First World War | Causes

Causes of World War One


The First World War (1914-1918) was a dangerous display of what the modern man was capable of. The War not only revealed the dangers of aggressive nationalism and the terror of modern weapons, it also directly led to the Second World War whose gruesome nature forever stained the pages of history. Many factors led to the First World War which were of political, military and economic in nature. Given below are the causes for the First World War :

Causes of First World War  :


  • Imperialism : Major European powers of the 18th century turned highly imperialistic in nature, expanding their empire across different parts of the world. Britain had its empire spread in India, France in Indo- China and the Dutch in Indonesia. Italy sought to gain new grounds in Africa and Germany was painfully aware of its shortcomings on this front as, as unlike other major European powers, it didn’t have an empire in other parts of the world.
  • Colonialism : European nations formed colonies in many parts of the world from which they extracted natural resources and to which they supplied finished product. The colonies not only served as economic assets but also provided strategic military support. Naturally, the countries turned jealous of the colonial assets of their neighbors.
  • Aggressive Nationalism : With increasing national consciousness among countries like Germany and Italy, other nations sought to boost their confidence by upholding their national supremacy. Kaiser Wilhelm II of Germany was a prime example of a ruler who vigorously advocated the supremacy of his country (Germany) over everybody else. The patriotic feelings soon took an unhealthy turn and the nations began seeing each other as absolute rivals.


  • Competition in Trade and Industry : The Industrial revolution which led to massive scale of production and trade contributed the economic power of a nation. Intense economic competition and the rush to lay hands on resources and markets fed the already increasing tensions among nations to assert their supremacy.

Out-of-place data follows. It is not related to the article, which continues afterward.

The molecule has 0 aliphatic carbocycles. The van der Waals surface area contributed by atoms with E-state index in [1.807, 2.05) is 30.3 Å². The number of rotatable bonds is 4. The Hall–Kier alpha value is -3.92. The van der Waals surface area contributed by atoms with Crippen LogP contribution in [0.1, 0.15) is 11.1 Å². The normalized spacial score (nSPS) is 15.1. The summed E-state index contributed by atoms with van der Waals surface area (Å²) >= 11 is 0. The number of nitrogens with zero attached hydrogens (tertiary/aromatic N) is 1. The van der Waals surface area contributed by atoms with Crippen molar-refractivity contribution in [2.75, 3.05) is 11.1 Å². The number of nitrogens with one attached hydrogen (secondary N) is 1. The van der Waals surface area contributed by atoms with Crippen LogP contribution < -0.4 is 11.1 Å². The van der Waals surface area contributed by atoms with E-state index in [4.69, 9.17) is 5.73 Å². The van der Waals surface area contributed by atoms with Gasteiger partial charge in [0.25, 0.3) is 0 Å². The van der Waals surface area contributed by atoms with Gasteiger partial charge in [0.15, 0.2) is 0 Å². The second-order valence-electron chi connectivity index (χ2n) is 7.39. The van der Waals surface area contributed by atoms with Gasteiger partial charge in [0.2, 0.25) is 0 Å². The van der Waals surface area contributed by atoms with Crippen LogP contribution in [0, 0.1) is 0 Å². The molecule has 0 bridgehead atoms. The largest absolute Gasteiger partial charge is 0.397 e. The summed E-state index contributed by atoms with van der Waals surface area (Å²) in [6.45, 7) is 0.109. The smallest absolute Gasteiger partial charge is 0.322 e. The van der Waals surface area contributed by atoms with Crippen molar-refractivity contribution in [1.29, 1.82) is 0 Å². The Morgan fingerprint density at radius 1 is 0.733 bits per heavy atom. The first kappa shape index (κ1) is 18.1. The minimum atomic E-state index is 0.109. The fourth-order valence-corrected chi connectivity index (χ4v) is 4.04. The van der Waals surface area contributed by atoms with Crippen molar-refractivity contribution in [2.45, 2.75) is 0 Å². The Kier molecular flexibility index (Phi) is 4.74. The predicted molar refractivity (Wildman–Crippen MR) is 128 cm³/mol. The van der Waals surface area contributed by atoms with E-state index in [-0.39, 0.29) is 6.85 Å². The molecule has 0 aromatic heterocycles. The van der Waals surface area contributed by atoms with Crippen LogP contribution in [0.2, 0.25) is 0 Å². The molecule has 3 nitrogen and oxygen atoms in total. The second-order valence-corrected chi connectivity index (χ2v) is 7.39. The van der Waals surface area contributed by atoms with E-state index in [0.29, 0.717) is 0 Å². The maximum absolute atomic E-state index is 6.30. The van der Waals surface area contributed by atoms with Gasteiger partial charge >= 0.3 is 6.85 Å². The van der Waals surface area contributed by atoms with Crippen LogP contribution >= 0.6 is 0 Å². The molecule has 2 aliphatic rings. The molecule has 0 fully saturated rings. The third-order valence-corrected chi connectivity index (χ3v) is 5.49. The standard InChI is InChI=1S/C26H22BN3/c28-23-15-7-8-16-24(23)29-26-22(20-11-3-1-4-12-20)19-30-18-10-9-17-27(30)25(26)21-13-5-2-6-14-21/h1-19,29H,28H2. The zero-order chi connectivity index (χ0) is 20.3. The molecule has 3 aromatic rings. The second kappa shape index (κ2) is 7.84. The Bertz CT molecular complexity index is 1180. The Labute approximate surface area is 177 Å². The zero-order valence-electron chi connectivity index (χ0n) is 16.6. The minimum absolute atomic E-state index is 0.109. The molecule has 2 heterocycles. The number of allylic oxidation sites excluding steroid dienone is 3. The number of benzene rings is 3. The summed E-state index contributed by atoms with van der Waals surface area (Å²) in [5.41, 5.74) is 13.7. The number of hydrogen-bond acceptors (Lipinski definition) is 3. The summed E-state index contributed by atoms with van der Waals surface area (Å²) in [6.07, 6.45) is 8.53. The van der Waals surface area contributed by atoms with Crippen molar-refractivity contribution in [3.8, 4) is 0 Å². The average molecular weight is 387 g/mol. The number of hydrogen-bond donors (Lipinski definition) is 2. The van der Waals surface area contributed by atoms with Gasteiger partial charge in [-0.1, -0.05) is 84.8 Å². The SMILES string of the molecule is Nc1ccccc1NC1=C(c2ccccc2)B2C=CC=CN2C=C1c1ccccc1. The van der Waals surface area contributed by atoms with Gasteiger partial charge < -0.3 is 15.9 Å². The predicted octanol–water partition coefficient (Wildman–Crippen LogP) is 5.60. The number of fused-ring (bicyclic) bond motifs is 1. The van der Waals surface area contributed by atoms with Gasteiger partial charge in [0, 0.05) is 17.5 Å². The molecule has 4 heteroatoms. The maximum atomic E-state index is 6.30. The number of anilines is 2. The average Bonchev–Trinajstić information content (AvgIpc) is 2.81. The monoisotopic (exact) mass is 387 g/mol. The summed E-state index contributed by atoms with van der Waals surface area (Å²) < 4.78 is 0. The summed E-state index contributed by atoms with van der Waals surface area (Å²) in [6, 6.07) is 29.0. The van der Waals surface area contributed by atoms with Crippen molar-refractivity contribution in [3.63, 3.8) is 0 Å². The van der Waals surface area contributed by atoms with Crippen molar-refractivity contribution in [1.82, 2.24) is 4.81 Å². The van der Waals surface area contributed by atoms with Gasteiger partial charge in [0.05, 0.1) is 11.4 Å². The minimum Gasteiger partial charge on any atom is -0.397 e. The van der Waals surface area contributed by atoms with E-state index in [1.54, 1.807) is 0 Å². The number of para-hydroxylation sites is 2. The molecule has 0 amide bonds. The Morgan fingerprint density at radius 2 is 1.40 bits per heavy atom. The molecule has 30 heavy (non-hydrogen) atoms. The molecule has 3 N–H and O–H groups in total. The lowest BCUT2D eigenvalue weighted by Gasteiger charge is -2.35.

• Armament Race : The development of military technology led to a massive arms race among European nations as every nation began vying for military might. Germany’s Army Law (1891) and Navy Law (1906) significantly increased its infantry and naval powers. France made Conscription compulsory and Russia increased its army size.
  • Naval rivalry between Germany and Britain: Britain, which had so far virtually ruled the seas faced a stiff challenge from Germany whose naval powers increased significantly in the later half of the nineteenth century. Both sides began aggressively increasing the navy.
  • Balkan Crisis : The Second Balkan War resulted the total breakdown of Balkan League which had formed a defence front against the rival Austro-Hungrian Empire. The Second Balkan War left Serbia, Russia’s only remaining ally vulnerable to the Austro- Hungarian Empire. Russia, following Austria’s threat to Serbia jumped in to save its ally which further led to Britain declaring war on Russia followed by France. Germany soon jumped in on the Austro-Hungarian side, declaring war on France and Britain which further deteriorated the situation and finally precipitated in World War I.
  • Mutual Suspicion and the Role of Media  : The prevalence of secret treaties among different nations contributed in creating an air of suspicion among nations which led to warmongering between countries. The newspapers and media of opposing nations ( in an attempt to capitalize on the volatility of the entire situation) engaged in blatant sensationalism, often portraying the other as unreasonable and deserving to be taught a lesson.
  • Formation of Alliances : Europe had experienced formation of military and diplomatic alliances among nations due to growing threat from each other. France had signed the Dual Alliance with Austria in 1867 following the German occupation of Alsace and Lorraine. More significantly, Germany, Austria-Hungary and Italy formed the Triple Alliance in 1882. To counter this, England, France and Russia formed the Triple Entente in 1907. Thus, Europe was divided between two opposition rival groups which was to ultimately push Europe into the brink of First World War.


Immediate Cause of World War :

Assassination of Franz Ferdinand

June 28, 1914 : Franz Ferdinand, the Archduke of Austria along his wife Sophia were assassinated by Gavrilo Princip, a member of the ‘Black Hand’, a revolutionary organisation, at Sarajevo, the Capital of Serbia. This event later came to be known as the “Sarajevo Crisis”.

Austria held Serbia responsible for the assassination and issued an unacceptable ultimatum. Upon its rejection, Austria declared war against Serbia on June 28, 1914. Russia sided with Serbia whereas Germany supported Austria. France and Britain Declared war on Germany. Thus, the stage was set for the First World War, the most terrible war the world had ever seen.








Leave a Reply

Your email address will not be published. Required fields are marked *


Adblock Detected

Please consider supporting us by disabling your ad blocker